it’s $25,000 a year to participate in the group the minimum requirements is to do at least a million dollars a year in revenue. And your average actually in the community runs a business doing about $9 million a year and they all have an affinity Paul for building this elf model versus half and that shows up not only in marketing, which Joe is known for, and of course, Jay is, you know, a preeminent expert at but also things like, you know, sales or things like operations things or finance. So it’s about building and having an affinity to creating an L Off model instead of a half model, or Peter Diamandis, who was on the most recent album, he talks about it’s multiplication by subtraction. I’ve heard Tony say that, you know, business really has two functions, which I think is a quote from Peter Drucker directly, which is, you know, there’s only two functions in business, marketing, innovation, everything else is a cost. Right? And so, we bring people in this community together to really get their next strategic breakthroughs, to be able to get, you know, finding those blind spots, if you will, and develop and deepen new relationships for strategic partnerships, joint ventures, and dealmaking. You know, it’s really a great, great place to be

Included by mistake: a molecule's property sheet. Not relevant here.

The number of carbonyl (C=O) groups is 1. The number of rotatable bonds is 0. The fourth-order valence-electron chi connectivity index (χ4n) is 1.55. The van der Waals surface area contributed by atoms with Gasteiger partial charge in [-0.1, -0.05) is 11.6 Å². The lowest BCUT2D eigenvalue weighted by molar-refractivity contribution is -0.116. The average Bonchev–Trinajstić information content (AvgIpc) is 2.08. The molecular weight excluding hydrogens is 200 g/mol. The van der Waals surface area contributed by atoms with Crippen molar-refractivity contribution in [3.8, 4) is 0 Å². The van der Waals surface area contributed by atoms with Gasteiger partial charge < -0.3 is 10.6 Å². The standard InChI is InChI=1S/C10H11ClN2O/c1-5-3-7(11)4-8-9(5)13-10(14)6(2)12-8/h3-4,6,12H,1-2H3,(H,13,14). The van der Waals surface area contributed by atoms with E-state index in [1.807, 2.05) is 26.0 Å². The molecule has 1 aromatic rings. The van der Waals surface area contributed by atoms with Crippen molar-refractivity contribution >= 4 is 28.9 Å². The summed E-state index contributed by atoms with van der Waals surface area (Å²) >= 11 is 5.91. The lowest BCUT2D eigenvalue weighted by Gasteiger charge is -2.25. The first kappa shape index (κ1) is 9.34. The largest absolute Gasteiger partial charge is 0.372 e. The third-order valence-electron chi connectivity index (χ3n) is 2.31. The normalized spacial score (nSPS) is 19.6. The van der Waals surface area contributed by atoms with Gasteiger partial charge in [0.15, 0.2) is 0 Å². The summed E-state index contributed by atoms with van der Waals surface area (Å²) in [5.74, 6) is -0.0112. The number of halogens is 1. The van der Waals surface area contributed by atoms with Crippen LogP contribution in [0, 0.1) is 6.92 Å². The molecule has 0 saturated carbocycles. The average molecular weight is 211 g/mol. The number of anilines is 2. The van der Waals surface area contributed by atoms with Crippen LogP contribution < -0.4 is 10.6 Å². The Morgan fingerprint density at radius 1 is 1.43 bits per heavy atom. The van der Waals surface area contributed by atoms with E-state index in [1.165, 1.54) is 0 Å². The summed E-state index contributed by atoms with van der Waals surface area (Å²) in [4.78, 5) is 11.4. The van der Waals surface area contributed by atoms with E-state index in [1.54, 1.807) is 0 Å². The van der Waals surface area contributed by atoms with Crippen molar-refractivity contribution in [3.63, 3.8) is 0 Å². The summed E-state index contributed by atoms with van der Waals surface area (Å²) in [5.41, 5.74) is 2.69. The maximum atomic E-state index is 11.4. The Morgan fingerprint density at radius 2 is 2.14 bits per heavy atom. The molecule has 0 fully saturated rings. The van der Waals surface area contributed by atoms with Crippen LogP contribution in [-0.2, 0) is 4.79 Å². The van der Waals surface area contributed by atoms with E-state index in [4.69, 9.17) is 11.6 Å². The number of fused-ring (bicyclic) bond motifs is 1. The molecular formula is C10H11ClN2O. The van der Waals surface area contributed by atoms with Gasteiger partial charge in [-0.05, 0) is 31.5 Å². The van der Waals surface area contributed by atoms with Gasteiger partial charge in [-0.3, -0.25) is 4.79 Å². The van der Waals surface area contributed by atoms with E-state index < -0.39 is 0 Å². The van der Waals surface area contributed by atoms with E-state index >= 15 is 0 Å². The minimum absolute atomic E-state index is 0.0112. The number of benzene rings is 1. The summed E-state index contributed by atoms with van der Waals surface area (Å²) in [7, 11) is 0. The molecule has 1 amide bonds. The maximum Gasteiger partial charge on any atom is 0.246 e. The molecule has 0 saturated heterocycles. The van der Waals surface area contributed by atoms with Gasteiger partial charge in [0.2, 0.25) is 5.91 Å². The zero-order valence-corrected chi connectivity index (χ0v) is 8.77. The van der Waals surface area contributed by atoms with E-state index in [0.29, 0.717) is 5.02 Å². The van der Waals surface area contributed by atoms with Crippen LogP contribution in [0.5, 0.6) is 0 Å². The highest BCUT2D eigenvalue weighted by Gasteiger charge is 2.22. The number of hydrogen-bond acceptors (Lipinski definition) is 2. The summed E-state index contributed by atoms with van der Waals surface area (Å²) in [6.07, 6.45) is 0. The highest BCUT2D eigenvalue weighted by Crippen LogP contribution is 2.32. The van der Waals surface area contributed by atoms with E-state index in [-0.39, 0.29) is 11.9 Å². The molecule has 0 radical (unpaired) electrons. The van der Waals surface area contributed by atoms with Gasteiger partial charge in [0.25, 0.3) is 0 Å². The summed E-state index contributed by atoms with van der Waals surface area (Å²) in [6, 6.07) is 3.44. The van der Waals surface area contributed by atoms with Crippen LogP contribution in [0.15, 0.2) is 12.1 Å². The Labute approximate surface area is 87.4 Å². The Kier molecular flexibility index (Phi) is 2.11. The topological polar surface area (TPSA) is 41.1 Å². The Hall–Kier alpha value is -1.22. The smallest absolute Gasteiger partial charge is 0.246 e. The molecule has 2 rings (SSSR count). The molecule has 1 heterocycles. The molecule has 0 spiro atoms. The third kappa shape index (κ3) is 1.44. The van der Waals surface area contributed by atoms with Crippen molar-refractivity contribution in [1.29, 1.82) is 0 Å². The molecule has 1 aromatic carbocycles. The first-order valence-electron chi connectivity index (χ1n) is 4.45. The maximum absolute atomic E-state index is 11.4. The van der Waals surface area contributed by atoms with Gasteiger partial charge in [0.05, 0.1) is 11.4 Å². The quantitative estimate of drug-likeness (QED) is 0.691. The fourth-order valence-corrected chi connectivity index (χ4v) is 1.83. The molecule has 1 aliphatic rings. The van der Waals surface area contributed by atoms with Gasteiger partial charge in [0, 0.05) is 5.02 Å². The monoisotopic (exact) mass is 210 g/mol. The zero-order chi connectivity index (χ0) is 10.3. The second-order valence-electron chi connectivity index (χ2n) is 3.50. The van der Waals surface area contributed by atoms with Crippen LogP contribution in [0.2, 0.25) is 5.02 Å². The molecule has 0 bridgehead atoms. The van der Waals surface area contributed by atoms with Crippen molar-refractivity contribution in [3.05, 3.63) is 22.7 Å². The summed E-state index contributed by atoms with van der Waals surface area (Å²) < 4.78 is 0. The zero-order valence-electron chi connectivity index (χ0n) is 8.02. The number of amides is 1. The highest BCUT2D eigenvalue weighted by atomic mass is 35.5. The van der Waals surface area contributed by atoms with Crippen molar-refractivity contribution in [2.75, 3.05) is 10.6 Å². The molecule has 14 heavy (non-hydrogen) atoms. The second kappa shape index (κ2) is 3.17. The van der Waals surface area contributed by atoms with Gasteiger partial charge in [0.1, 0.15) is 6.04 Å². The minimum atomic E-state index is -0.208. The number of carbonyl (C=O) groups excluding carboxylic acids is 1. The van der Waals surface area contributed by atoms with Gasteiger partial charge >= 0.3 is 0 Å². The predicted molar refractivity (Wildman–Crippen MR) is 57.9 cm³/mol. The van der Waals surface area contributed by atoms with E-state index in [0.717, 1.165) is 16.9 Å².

Paul Durante 10:37
Jay and I are huge fans of Genius Network. And you’re right about what Jay has said about Genius Network. So let’s say I’ve got an extra $25,000, I’m elite in my field of expertise. And I want to join, tell us the process tell us if I phoned you up and say, Hey, I got 25 grand I want in, it’s not that easy, right?